Friday Obama Caption Contest & Kitsch Cover

Photography is probably non-essential, so here's the last photo on the Whitehouse Flickr feed. Original caption: "President Barack Obama and Vice President Joe Biden listen as they are updated on the federal government shutdown and the approaching debt ceiling deadline, in the Oval Office, Oct. 1, 2013. From left, Kathryn Ruemmler, Counsel to the President, Treasury Secretary Jack Lew, Sylvia Mathews Burwell, Director of OMB, and Alyssa Mastromonaco, Deputy Chief of Staff"

Today's Kitsch Cover is the Watson Twins performing The Cure's "Just Like Heaven":

Thursday, October 3, 2013

More on the Troglodytes running Southern States, Wisconsin, and parts of the Interior West

21 year-old Chad Henderson is getting lots of calls from reporters. I wanted to highlight this snippet from WaPo's Sarah Kliff:
Henderson is a part-time worker at a day-care center. He did not qualify for tax credits to purchase health coverage because his income is below the poverty line. Since Georgia is not expanding the Medicaid program, that meant Henderson was essentially responsible for his entire premium.
Henderson purchased a health insurance plan with a $175 monthly premium. While that price does fit in his budget, he was also hoping for a better deal.
100% of FPL is $957 a month. Chad Henderson earns less than that, and he's going to spend $175 of it on health insurance.

This is the flesh-and-blood consequence of state-level Republican lawmakers—and let us not mince words here, Republicans control at least one of the branches of government in the only states that have not expanded Medicaid— choosing not to expand Medicaid to cover the poorest of the poor. For merely the cost of administering the expansion, states had the opportunity to cover all their citizens earning less than 133% of the Federal Poverty Line. Instead people like Chad Henderson will fork over a hefty chunk of their paycheck every month in insurance premiums.

And Henderson's situation isn't even that bad. A 62-year old retiree—someone who might have lived a life full of physically taxing low-wage jobs—might have retirement benefits that are still below the poverty line. But their premiums would run in the $550-650 range. Remember, for one in five retirees, Social Security is their only form of income. If someone fitting this description lives in the Deep South, Wisconsin, Missouri, Kansas, etc., they will have to send half their paycheck to their health insurance company to get coverage. All because their Governor or State House Speaker or State Senate President didn't want to participate in a nationwide Medicaid expansion.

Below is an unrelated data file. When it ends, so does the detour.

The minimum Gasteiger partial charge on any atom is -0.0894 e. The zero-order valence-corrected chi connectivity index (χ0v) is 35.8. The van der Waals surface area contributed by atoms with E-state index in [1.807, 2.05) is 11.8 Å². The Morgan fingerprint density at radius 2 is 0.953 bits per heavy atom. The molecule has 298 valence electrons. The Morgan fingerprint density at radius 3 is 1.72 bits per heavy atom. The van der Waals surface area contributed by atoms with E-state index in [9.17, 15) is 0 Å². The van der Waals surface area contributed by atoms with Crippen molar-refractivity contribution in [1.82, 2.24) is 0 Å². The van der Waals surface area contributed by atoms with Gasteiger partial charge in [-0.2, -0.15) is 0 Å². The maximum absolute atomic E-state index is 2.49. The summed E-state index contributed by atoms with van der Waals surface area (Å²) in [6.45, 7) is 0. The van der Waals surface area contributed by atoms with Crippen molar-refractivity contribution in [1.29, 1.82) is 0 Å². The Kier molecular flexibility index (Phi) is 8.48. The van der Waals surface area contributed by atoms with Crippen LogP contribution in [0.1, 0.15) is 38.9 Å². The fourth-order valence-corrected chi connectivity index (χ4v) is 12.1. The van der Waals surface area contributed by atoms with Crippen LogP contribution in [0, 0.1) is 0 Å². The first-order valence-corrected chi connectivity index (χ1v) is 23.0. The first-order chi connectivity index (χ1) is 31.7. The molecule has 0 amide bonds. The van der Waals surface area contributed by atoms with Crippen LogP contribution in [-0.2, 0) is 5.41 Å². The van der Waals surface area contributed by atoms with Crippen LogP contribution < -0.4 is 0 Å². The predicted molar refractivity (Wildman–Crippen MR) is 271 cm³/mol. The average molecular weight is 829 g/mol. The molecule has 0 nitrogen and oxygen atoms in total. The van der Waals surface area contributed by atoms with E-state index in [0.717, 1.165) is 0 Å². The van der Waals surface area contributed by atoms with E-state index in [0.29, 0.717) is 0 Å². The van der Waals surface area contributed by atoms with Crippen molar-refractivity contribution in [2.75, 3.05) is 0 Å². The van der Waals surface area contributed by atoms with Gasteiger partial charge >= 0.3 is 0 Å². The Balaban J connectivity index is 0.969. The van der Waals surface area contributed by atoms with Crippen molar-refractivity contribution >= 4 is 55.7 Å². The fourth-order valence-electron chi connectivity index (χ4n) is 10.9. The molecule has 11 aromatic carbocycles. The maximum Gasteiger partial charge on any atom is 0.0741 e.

I don't understand how anyone can call this behavior anything other than immoral.

Tuesday, October 1, 2013

For Obamacare Purposes, Your Income May Be Lower Than Your Salary

As people are beginning to navigate the five-question Obamacare flowchart, it's important to remember that the Affordable Care Act defines "income" as "Modified Adjusted Gross Income". Many line items on form 1040 that people commonly refer to as "deductions" are technically "adjustments to income", meaning that they will not count as income for purposes of determining Medicaid or subsidy eligibility. Most importantly, tax-favored retirement contributions (401k, deductible IRA, SEP, SIMPLE), student loan interest for low-income & middle-class households, and alimony do not count as income for Medicaid/subsidy eligibility. Other pre-tax employer deductions, such as commuter expenses, daycare FSAs, and the like, also don't count as income.

Another important note is that Social Security income, which is non-taxable for many people, does count as income under the ACA.

The Berkley Labor Center put together list of what counts as income under Obamacare, which you might find handy.